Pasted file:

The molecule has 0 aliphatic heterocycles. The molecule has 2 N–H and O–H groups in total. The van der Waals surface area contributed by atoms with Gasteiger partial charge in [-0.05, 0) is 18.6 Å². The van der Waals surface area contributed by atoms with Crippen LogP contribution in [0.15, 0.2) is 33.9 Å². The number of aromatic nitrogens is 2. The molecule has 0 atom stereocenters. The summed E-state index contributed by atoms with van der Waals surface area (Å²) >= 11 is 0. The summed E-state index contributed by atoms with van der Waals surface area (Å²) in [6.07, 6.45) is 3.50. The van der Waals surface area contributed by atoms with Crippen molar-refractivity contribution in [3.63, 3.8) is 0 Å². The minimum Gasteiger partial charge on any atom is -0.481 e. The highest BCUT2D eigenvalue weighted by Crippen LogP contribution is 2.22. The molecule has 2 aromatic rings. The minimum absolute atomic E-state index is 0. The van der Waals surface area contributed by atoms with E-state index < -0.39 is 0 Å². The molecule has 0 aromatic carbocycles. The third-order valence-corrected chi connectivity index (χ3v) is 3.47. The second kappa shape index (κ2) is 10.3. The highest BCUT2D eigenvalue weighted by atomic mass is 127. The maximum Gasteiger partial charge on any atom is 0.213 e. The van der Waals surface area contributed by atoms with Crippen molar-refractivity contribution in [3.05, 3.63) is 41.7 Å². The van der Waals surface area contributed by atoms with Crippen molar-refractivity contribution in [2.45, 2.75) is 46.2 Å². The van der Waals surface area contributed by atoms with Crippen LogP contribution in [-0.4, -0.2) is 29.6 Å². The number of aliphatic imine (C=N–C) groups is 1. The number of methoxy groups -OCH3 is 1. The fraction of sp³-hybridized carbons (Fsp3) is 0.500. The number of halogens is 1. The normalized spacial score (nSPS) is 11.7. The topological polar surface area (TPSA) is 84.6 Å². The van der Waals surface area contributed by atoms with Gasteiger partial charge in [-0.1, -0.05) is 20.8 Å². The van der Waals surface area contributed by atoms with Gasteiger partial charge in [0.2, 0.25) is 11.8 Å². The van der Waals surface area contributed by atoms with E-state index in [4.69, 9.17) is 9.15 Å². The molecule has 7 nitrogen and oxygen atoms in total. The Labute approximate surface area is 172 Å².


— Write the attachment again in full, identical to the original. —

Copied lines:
The molecule has 0 aliphatic heterocycles. The molecule has 2 N–H and O–H groups in total. The van der Waals surface area contributed by atoms with Gasteiger partial charge in [-0.05, 0) is 18.6 Å². The van der Waals surface area contributed by atoms with Crippen LogP contribution in [0.15, 0.2) is 33.9 Å². The number of aromatic nitrogens is 2. The molecule has 0 atom stereocenters. The summed E-state index contributed by atoms with van der Waals surface area (Å²) >= 11 is 0. The summed E-state index contributed by atoms with van der Waals surface area (Å²) in [6.07, 6.45) is 3.50. The van der Waals surface area contributed by atoms with Crippen molar-refractivity contribution in [3.63, 3.8) is 0 Å². The minimum Gasteiger partial charge on any atom is -0.481 e. The highest BCUT2D eigenvalue weighted by Crippen LogP contribution is 2.22. The molecule has 2 aromatic rings. The minimum absolute atomic E-state index is 0. The van der Waals surface area contributed by atoms with E-state index < -0.39 is 0 Å². The molecule has 0 aromatic carbocycles. The third-order valence-corrected chi connectivity index (χ3v) is 3.47. The second kappa shape index (κ2) is 10.3. The highest BCUT2D eigenvalue weighted by atomic mass is 127. The maximum Gasteiger partial charge on any atom is 0.213 e. The van der Waals surface area contributed by atoms with Crippen molar-refractivity contribution in [3.05, 3.63) is 41.7 Å². The van der Waals surface area contributed by atoms with Crippen molar-refractivity contribution in [2.45, 2.75) is 46.2 Å². The van der Waals surface area contributed by atoms with Crippen LogP contribution in [-0.4, -0.2) is 29.6 Å². The number of aliphatic imine (C=N–C) groups is 1. The number of methoxy groups -OCH3 is 1. The fraction of sp³-hybridized carbons (Fsp3) is 0.500. The number of halogens is 1. The normalized spacial score (nSPS) is 11.7. The topological polar surface area (TPSA) is 84.6 Å². The van der Waals surface area contributed by atoms with Gasteiger partial charge in [-0.1, -0.05) is 20.8 Å². The van der Waals surface area contributed by atoms with Gasteiger partial charge in [0.2, 0.25) is 11.8 Å². The van der Waals surface area contributed by atoms with E-state index in [4.69, 9.17) is 9.15 Å². The molecule has 7 nitrogen and oxygen atoms in total. The Labute approximate surface area is 172 Å².